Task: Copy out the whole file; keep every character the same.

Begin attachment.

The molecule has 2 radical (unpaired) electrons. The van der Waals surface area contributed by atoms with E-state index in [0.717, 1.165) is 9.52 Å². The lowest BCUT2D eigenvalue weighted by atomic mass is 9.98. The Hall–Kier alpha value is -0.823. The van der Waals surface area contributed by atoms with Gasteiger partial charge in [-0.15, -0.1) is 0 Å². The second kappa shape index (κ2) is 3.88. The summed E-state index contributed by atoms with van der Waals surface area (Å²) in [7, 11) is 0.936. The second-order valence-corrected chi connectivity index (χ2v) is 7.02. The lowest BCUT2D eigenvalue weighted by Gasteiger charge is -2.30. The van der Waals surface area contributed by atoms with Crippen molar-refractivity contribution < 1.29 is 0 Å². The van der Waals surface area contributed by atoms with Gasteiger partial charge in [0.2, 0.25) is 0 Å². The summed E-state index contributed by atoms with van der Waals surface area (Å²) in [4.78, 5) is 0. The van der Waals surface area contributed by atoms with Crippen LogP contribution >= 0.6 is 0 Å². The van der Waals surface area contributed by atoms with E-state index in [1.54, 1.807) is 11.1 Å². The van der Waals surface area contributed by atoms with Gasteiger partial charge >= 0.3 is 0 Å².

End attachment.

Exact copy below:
The molecule has 2 radical (unpaired) electrons. The van der Waals surface area contributed by atoms with E-state index in [0.717, 1.165) is 9.52 Å². The lowest BCUT2D eigenvalue weighted by atomic mass is 9.98. The Hall–Kier alpha value is -0.823. The van der Waals surface area contributed by atoms with Gasteiger partial charge in [-0.15, -0.1) is 0 Å². The second kappa shape index (κ2) is 3.88. The summed E-state index contributed by atoms with van der Waals surface area (Å²) in [7, 11) is 0.936. The second-order valence-corrected chi connectivity index (χ2v) is 7.02. The lowest BCUT2D eigenvalue weighted by Gasteiger charge is -2.30. The van der Waals surface area contributed by atoms with Crippen molar-refractivity contribution < 1.29 is 0 Å². The van der Waals surface area contributed by atoms with Gasteiger partial charge in [0.2, 0.25) is 0 Å². The summed E-state index contributed by atoms with van der Waals surface area (Å²) in [4.78, 5) is 0. The van der Waals surface area contributed by atoms with Crippen LogP contribution >= 0.6 is 0 Å². The van der Waals surface area contributed by atoms with E-state index in [1.54, 1.807) is 11.1 Å². The van der Waals surface area contributed by atoms with Gasteiger partial charge >= 0.3 is 0 Å².